A prominent Israeli architect on Wednesday disassociated himself from a controversial construction plan he drew up to expand Jerusalem
westward which has been frozen following a major public campaign by environmentalists who said that the project will irrevocably damage the Jerusalem landscape.
The much-debated proposal, named after the internationally renowned architect Moshe Safdie who designed the original plan, would have seen the
construction of 20,000 housing units on more than 26 square kilometers of natural woodlands and forests west of Jerusalem in one of the largest construction
projects ever proposed in Israel.
The contentious building plan, which has been on the drawing boards for much of the last decade was frozen last month by Jerusalem Mayor Uri Lupolianski
following one of the biggest environmental struggles in the country in years.
In a Tuesday letter to Prime Minister Ehud Olmert and to Lupolianski, Safdie asked that his name be stricken from the now-frozen plan, even as he called on the
premier to restore his original building proposal.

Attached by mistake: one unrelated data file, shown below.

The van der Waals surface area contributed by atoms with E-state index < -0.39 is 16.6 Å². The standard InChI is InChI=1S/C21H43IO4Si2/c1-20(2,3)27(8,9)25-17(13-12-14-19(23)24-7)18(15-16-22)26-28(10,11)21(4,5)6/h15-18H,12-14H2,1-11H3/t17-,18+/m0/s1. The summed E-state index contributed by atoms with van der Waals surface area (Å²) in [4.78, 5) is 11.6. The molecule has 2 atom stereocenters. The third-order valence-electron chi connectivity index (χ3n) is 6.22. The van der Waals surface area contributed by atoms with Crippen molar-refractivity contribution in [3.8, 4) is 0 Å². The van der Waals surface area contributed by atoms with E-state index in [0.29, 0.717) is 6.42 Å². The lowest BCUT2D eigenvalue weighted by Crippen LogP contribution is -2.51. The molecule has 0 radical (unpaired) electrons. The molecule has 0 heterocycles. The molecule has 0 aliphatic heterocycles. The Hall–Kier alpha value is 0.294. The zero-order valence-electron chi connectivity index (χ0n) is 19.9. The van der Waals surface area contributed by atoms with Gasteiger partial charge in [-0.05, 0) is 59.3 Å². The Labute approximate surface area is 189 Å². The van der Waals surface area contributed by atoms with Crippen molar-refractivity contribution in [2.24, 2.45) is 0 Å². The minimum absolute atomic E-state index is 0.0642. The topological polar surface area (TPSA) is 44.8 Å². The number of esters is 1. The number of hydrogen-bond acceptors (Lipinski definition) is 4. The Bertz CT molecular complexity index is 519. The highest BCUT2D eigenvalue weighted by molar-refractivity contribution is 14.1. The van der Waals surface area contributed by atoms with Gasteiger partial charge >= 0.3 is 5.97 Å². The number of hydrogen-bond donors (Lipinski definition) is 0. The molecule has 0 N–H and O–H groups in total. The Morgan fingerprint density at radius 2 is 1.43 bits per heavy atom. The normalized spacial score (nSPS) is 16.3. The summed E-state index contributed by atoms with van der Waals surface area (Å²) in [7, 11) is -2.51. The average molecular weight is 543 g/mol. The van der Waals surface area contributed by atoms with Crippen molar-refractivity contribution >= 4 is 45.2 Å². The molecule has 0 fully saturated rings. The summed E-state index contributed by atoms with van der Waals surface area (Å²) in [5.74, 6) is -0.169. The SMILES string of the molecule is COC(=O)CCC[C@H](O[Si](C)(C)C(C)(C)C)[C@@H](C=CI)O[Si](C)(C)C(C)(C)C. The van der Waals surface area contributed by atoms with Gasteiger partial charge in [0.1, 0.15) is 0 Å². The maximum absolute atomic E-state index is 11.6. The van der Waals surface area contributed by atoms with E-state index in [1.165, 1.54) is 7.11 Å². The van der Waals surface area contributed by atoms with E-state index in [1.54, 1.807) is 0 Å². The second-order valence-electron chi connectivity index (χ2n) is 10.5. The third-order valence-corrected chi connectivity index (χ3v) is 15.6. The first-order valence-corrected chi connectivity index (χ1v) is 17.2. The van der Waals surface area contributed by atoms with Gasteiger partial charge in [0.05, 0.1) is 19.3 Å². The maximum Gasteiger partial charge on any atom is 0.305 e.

He added that the westward expansion plan was both "unavoidable" and "essential" for the future of Jerusalem.
The architect, who had remained on the sidelines during the height of the public debate over the plan, had faced mounting criticism over the proposal.
Proponents of the city's westward expansion plan, including Olmert, had argued that it was essential for the natural growth of Jerusalem, with its notoriously
high real estate prices, and continuing Jewish emigration.
They had also asserted that the plan was necessary since there was almost no room to build in Jerusalem, even though other studies indicated that there was in
fact room for such growth.
The environmentalist and green groups, which vociferously oppose the plan repeatedly, stressed that it will irrevocably alter Jerusalem's historic vistas
and destroy the remnants of green open spaces around the city.
An alternate plan to build eastward to the West Bank settlement of Ma'aleh Adumim has been frozen due to American opposition.
Safdie has said that had the government approved an eastward expansion plan he never would have drawn up a proposal to expand Jerusalem to the west.
An Interior Ministry committee is slated to meet again next week to discuss the now uncertain future of the plan.
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